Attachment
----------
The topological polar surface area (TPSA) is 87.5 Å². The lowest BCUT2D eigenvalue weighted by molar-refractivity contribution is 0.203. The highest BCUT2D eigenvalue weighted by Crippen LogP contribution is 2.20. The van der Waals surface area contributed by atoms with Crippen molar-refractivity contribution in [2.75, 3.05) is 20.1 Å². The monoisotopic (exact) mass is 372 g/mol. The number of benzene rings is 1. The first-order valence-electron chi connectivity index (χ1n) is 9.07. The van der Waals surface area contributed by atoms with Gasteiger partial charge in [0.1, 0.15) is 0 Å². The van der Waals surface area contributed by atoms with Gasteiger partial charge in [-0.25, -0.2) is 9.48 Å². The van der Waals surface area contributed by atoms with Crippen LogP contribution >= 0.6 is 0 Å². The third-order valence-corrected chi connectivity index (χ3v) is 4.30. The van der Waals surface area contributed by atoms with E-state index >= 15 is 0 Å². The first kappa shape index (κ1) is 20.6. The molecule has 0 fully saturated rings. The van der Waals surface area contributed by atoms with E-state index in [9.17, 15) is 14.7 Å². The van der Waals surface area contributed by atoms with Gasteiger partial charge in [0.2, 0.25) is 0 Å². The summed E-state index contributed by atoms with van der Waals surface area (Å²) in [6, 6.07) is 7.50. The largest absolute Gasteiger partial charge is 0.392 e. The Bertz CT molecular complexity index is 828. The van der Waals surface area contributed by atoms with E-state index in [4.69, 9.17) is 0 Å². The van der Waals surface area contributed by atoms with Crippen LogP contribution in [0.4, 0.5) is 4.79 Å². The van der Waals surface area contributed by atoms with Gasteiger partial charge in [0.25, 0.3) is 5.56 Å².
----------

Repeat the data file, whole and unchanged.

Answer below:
The topological polar surface area (TPSA) is 87.5 Å². The lowest BCUT2D eigenvalue weighted by molar-refractivity contribution is 0.203. The highest BCUT2D eigenvalue weighted by Crippen LogP contribution is 2.20. The van der Waals surface area contributed by atoms with Crippen molar-refractivity contribution in [2.75, 3.05) is 20.1 Å². The monoisotopic (exact) mass is 372 g/mol. The number of benzene rings is 1. The first-order valence-electron chi connectivity index (χ1n) is 9.07. The van der Waals surface area contributed by atoms with Gasteiger partial charge in [0.1, 0.15) is 0 Å². The van der Waals surface area contributed by atoms with Gasteiger partial charge in [-0.25, -0.2) is 9.48 Å². The van der Waals surface area contributed by atoms with Crippen LogP contribution >= 0.6 is 0 Å². The third-order valence-corrected chi connectivity index (χ3v) is 4.30. The van der Waals surface area contributed by atoms with E-state index >= 15 is 0 Å². The first kappa shape index (κ1) is 20.6. The molecule has 0 fully saturated rings. The van der Waals surface area contributed by atoms with E-state index in [9.17, 15) is 14.7 Å². The van der Waals surface area contributed by atoms with Gasteiger partial charge in [0.2, 0.25) is 0 Å². The summed E-state index contributed by atoms with van der Waals surface area (Å²) in [6, 6.07) is 7.50. The largest absolute Gasteiger partial charge is 0.392 e. The Bertz CT molecular complexity index is 828. The van der Waals surface area contributed by atoms with E-state index in [4.69, 9.17) is 0 Å². The van der Waals surface area contributed by atoms with Crippen LogP contribution in [0.4, 0.5) is 4.79 Å². The van der Waals surface area contributed by atoms with Gasteiger partial charge in [0.25, 0.3) is 5.56 Å².